Parmiter v Coupland and another  6 M & W 105
The claimant was the late mayor of Winchester. A series of libels were published of him in a local newspaper between November 1938 and March 1939, implying that he was corrupt and ignored his duties as mayor and justice of the peace for his borough. The defendants pleaded not guilty.
At trial, the judge directed the jury as to the difference between censures on public and on private person. He said that the character of public officials was public property to an extent and as such, their actions can be criticised more openly than that of private persons. Furthermore, he provided a definition of libel to the jury and then left it to them to decide whether the statements in question were intended to injure the claimant’s character. It was claimed that the jury was misdirected.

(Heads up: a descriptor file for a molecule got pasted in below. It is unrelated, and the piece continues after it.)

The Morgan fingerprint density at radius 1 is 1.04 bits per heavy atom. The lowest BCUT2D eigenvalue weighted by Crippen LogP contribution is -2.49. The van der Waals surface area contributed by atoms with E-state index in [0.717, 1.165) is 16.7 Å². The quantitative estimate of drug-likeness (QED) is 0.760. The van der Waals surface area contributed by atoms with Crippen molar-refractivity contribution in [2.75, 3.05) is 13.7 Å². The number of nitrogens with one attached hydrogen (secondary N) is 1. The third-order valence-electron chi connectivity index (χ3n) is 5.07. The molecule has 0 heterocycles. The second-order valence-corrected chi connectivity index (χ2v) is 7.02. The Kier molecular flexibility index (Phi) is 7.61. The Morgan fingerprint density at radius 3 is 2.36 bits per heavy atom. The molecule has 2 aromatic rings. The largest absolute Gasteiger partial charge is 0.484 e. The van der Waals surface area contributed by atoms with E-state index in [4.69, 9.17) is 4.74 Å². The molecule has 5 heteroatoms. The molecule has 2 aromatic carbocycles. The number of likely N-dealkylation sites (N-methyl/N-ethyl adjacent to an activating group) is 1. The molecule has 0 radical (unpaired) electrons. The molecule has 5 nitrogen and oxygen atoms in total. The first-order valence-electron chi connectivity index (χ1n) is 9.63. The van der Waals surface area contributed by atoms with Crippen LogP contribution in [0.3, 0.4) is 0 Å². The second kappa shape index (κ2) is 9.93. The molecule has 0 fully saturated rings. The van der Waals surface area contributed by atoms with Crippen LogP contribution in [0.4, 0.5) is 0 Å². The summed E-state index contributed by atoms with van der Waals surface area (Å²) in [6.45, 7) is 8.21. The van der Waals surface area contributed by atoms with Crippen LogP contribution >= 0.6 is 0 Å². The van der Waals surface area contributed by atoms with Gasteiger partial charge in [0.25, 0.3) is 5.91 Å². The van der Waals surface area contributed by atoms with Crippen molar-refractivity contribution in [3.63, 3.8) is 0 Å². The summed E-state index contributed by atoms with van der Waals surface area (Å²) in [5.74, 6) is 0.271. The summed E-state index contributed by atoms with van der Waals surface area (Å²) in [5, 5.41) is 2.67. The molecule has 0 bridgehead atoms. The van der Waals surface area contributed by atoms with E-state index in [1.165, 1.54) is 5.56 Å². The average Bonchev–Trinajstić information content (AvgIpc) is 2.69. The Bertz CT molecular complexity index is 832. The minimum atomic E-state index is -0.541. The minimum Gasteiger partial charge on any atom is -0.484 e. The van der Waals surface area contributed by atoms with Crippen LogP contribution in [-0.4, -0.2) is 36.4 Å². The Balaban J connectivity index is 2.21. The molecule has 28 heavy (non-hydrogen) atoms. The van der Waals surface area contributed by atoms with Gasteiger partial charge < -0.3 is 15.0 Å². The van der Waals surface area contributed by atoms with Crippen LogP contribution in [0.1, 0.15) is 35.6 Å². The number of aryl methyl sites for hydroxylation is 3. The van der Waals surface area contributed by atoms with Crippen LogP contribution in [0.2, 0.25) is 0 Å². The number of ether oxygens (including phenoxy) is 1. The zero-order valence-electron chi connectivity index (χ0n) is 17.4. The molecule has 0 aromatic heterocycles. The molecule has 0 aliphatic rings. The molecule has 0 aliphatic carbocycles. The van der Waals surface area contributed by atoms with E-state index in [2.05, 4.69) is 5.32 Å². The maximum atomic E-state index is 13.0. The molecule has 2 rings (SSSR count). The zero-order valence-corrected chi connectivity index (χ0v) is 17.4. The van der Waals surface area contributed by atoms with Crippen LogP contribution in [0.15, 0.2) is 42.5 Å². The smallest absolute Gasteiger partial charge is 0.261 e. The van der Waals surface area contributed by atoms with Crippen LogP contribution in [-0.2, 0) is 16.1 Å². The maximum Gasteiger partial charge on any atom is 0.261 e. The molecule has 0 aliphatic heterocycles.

In libel cases, the judge is not legally obliged to state to the jury whether the statement complained of is a libel or not – however, he must define what libel is in law and then leave it to the jury to decide whether the statement in question falls into that definition and, incidentally, whether the statement was intended to injure the claimant’s character. Secondly, while there are differences as to what might count as libel against a private or a public person, allegations of corruption will be libellous in either case. Thirdly, libel will be established whenever a statement, intended to injure the reputation of a person by exposing him/her to ridicule, hatred or contempt, is published without justification or lawful excuse.